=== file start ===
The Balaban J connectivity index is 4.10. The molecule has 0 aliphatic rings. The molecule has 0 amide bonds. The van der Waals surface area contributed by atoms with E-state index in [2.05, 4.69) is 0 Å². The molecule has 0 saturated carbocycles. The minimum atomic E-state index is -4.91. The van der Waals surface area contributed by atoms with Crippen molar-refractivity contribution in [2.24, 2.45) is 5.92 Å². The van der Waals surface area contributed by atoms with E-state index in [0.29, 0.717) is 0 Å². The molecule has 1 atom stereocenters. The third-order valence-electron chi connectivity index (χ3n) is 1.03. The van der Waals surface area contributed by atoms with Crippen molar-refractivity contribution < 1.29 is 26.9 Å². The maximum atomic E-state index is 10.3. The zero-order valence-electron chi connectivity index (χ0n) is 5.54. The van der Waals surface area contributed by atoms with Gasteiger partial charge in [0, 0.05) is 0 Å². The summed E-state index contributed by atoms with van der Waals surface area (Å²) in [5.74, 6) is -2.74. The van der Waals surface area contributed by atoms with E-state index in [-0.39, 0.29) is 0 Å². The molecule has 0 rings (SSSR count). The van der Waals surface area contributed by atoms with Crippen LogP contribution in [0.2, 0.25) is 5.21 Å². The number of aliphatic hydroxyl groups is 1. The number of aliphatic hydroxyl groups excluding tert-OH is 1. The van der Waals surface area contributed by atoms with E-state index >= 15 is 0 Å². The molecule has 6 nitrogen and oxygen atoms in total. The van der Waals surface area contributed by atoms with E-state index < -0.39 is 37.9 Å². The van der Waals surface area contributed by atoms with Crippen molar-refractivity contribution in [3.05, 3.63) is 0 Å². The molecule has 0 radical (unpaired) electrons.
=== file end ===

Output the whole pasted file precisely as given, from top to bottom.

The Balaban J connectivity index is 4.10. The molecule has 0 aliphatic rings. The molecule has 0 amide bonds. The van der Waals surface area contributed by atoms with E-state index in [2.05, 4.69) is 0 Å². The molecule has 0 saturated carbocycles. The minimum atomic E-state index is -4.91. The van der Waals surface area contributed by atoms with Crippen molar-refractivity contribution in [2.24, 2.45) is 5.92 Å². The van der Waals surface area contributed by atoms with E-state index in [0.29, 0.717) is 0 Å². The molecule has 1 atom stereocenters. The third-order valence-electron chi connectivity index (χ3n) is 1.03. The van der Waals surface area contributed by atoms with Crippen molar-refractivity contribution < 1.29 is 26.9 Å². The maximum atomic E-state index is 10.3. The zero-order valence-electron chi connectivity index (χ0n) is 5.54. The van der Waals surface area contributed by atoms with Gasteiger partial charge in [0, 0.05) is 0 Å². The summed E-state index contributed by atoms with van der Waals surface area (Å²) in [5.74, 6) is -2.74. The van der Waals surface area contributed by atoms with E-state index in [-0.39, 0.29) is 0 Å². The molecule has 0 rings (SSSR count). The van der Waals surface area contributed by atoms with Crippen LogP contribution in [0.2, 0.25) is 5.21 Å². The number of aliphatic hydroxyl groups is 1. The number of aliphatic hydroxyl groups excluding tert-OH is 1. The van der Waals surface area contributed by atoms with E-state index >= 15 is 0 Å². The molecule has 6 nitrogen and oxygen atoms in total. The van der Waals surface area contributed by atoms with E-state index < -0.39 is 37.9 Å². The van der Waals surface area contributed by atoms with Crippen molar-refractivity contribution in [3.05, 3.63) is 0 Å². The molecule has 0 radical (unpaired) electrons.